I had a rather nasty experience this month with a high-pressure car dealership. The manufacturer had done a superb branding job on a greatlittle car that would make us feel young and carefree and last a long long time.
But by the time I left the dealership I felt battered and abused and convinced that the car I had bought would fall to pieces and sure that I had somehow been duped.
This was all thanks to a salesperson who reminded me a lot of Jerry Lundegaard in Fargo – and not in a good way – and a finance manager who made my wife think of Gitmo. There is more – but I will spare you.
I have since been contacted by three different survey takers from the dealer and from the manufacturer, asking me to rate my experience. Believe me I told them. But nothing has been done – no attempt to calm me or to make amends. Though I did get an automated phone call wishing me a happy birthday. A recorded greeting – please!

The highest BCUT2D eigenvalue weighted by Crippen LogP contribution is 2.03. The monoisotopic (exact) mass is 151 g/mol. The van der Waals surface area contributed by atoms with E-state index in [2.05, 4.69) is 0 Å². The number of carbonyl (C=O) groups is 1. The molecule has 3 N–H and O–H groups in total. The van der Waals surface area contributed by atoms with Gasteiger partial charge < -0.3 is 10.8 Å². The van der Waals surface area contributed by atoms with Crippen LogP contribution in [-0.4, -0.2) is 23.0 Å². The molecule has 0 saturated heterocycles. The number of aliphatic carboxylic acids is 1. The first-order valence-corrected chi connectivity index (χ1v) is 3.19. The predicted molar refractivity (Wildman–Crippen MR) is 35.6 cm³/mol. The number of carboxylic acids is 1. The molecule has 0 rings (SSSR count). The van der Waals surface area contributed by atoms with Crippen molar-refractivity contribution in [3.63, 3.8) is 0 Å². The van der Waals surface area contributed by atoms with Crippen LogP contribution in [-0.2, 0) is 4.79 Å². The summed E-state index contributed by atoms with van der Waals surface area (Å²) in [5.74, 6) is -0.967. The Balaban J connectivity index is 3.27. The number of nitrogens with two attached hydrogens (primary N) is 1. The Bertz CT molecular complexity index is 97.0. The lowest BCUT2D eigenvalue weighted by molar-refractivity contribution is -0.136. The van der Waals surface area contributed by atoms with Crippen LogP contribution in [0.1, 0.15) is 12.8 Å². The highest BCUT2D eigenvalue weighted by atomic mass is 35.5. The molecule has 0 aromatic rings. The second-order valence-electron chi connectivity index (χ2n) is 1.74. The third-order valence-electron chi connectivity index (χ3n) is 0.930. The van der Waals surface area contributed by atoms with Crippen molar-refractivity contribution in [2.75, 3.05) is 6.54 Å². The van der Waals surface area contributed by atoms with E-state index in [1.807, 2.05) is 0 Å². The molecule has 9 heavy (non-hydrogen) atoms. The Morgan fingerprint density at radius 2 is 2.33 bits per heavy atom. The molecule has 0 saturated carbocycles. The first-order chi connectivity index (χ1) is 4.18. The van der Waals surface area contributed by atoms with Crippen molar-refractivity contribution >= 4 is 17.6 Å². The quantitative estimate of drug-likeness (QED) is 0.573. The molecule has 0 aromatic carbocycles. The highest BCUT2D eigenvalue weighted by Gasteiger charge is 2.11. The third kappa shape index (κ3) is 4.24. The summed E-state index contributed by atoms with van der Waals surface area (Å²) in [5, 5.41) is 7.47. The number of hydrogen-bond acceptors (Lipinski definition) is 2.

So they have the part right about finding out what their customers think – though three separate surveys seems like overkill. But what are they doing with the information?
They were smart enough to ask me how many people I had told of my bad experience. The response box was not big enough to say that I had already Twittered about it to goodness only knows how many people.
We’ve all had a client or two who got the wrong end of the stick. More and more their rants are being passed on – and at the speed and breadth of social networks.
So what should we do when a client is unhappy? I suggest tackling it head on with that client – and quickly. You should have a point of view ready so you don’t get caught flat-footed. You don’t have much time to fool around any more and the damage a disgruntled client can do can spread far wide and fast.